Anyone who thinks any kind of libertarian supports slavery is a complete idiot... they believe the philosophy is essentially every man for himself, and the strongest can subject the weakest. That's completely wrong - the general philosophy is one of liberty, not slavery. Unfortunately, as AC pointed out, there are a lot of people out there who claim to be libertarian who believe they should be able to do whatever they want, and sometimes people who don't actually know what libertarianism is believe those people are actually reflecting libertarian philosophy.
Most libertarians understand a government is necessary, but one of my favorite pundits sums it up like this: you have the right to life, liberty and property; the government should only make laws to protect those rights from threats of force or fraud.
That covers a LOT more than people think it does at first glance. Sure, the laws would be there to try to protect your person, your home, your car; but it also covers things like scams, like fraudulent advertising, and companies that would sell you dangerous products without disclosing how dangerous they are (although it should always be your choice, ultimately, whether or not to use that product).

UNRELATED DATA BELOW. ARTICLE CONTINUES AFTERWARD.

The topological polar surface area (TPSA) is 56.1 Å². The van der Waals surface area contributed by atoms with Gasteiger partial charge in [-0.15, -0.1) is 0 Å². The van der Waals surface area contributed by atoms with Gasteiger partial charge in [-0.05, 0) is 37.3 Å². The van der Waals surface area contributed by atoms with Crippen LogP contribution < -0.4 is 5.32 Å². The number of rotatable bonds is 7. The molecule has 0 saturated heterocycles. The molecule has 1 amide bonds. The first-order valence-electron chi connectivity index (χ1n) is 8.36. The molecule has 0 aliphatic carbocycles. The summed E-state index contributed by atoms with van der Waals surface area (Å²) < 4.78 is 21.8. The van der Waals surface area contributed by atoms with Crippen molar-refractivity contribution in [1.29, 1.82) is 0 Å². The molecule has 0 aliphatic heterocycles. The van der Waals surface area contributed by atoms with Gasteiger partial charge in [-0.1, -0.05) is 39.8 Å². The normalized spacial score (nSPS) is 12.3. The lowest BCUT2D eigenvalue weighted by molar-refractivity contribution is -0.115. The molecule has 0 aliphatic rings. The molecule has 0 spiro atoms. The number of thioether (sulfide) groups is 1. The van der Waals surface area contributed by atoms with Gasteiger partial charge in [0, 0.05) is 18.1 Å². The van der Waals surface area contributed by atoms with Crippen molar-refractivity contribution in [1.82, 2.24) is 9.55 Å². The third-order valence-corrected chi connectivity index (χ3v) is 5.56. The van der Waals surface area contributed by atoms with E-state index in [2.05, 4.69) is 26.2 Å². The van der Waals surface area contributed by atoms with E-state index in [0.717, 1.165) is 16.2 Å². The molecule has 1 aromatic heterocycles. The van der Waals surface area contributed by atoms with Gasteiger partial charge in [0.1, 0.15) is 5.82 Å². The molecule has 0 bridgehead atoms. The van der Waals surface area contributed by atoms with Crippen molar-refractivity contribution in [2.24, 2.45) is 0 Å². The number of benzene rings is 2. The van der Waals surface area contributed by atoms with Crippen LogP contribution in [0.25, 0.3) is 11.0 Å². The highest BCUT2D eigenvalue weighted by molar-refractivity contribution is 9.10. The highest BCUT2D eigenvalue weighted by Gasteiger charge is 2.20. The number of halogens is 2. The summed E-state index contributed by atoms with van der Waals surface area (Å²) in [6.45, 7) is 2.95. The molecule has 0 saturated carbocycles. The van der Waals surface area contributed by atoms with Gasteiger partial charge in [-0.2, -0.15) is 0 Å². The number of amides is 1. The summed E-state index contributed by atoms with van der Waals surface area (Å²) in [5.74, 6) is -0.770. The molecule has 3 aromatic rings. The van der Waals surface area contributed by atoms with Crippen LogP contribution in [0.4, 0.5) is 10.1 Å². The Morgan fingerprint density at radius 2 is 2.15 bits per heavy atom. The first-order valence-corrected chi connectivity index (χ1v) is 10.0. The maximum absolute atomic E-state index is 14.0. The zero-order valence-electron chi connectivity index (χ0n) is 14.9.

That's true and not... unfortunately there are segments that alienate one group or another, and they are all republicans so it looks like all republicans feel that way. There's a huge generally libertarian sect of the republican party that doesn't care what color you are or who you're sleeping with... but they are a vocal minority and try to ignore the idiocy and vote for republicans on policy... but then get associated with the idiots.
The democrats have segments, too, but have marketed themselves as the party of inclusion (unless you're a wealthy white person, despite the fact that the majority of democratic politicians are wealthy white people). It's just marketing though. I think if you really dig deeper, you find there are just as many racists (especially via the "soft bigotry of low expectations") in the democratic party.